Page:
LT lobe epilepsy has a not insignificant genetic component where receptors in the brain work differently and neurons work faster.

Just as with over-clocked computers that are more powerful, yet more prone to crashing through overheating, providing a better cooling system (using a subcranial peltier fridge lowering brain temperature by 2 degrees) helps control seizures in rats.

Is an over-clocked computer "afflicted"? Overclockers admit the downsides, but see enough of the upside to choose increased speed over reliability.

Many neurotypical people, obviously yourself, have gained benefit from these genes circulating in the population. Would you like to be seen as gaining from the "afflicted", or even "taking advantage"?

If you choose to edit your "afflicted" sentence to make it less perjorative, feel free to rework/trim my comment down considerably (perhaps to the bit about epileptics being sensitive to moral questions). I fear you may suffer the ire of those who share my condition, but are more liable to be offended, and would hate to see them offended.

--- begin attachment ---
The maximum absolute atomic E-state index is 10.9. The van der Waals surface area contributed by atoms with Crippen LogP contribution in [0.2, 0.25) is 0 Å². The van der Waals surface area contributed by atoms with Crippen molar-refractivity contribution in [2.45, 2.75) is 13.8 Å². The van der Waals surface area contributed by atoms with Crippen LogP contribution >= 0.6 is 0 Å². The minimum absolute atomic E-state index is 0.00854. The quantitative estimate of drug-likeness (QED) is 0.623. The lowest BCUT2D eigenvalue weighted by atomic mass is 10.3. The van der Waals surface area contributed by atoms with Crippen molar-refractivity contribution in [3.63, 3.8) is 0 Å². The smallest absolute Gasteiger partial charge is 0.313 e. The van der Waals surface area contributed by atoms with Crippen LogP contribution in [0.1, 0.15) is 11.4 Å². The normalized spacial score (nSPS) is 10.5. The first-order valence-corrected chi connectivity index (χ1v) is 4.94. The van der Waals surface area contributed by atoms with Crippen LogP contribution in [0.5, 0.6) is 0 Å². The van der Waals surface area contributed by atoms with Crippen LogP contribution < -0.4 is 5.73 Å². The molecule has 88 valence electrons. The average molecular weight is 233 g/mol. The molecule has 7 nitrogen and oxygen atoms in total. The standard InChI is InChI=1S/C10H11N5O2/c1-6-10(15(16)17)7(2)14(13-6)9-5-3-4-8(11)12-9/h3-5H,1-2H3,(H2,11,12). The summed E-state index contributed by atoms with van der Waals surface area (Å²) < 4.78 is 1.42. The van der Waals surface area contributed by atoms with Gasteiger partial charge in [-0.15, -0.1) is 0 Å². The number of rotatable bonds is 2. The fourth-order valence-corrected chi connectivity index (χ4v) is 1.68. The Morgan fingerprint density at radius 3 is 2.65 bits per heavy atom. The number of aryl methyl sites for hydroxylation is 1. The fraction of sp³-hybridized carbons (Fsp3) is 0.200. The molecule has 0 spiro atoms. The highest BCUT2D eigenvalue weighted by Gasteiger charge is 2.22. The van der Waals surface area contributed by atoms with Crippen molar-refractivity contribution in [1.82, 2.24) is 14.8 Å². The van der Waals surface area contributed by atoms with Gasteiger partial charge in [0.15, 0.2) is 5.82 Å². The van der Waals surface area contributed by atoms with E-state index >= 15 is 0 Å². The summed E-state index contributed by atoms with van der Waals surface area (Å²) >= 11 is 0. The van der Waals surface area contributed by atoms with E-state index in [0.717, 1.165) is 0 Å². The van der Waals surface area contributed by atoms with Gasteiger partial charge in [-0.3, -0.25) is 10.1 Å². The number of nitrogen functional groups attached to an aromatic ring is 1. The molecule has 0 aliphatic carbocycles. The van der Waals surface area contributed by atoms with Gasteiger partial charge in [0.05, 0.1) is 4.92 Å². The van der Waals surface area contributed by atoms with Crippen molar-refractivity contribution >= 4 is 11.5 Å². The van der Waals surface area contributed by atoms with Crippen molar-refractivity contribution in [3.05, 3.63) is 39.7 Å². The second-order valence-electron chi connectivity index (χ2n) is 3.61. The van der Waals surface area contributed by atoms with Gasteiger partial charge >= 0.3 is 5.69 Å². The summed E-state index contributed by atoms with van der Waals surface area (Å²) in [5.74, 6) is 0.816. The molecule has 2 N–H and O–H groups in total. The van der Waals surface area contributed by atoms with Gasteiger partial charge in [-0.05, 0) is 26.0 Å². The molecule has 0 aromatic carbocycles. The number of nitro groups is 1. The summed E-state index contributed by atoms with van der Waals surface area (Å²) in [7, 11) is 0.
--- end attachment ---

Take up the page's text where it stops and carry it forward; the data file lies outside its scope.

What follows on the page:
hc said...

Dostoyevsky's epilepsy was as you mention diagnosed as 'temporal lode epilepsy' which does have a genetic component so unclear of your point.

Dostoyevsky himself regarded the disorder as inherited and experienced anguish on this account.

Freud diagnosed Dostoyevsy's epilepsy as hysteria on the grounds that epilepsy was incompatible with genius. This is wrong.

I reject any claim I am being "perjorative".

derrida derider said...

The best rebuttal of both the "tortured child" and "ticking bomb" scenarios is Burke's - the grave uncertainty created by our limited knowledge of the interconnectedness of things. We cannot foresee the future with any certainty at all, so we should be deeply wary of doing anything that imposes certain evil in the hopes of creating any (inherently uncertain) good.

This is quite different from Alyosha's implicit rebuttal, which revolves around the uniqueness of each human soul and hence the immorality of all attempts at interpersonal comparisons of utility.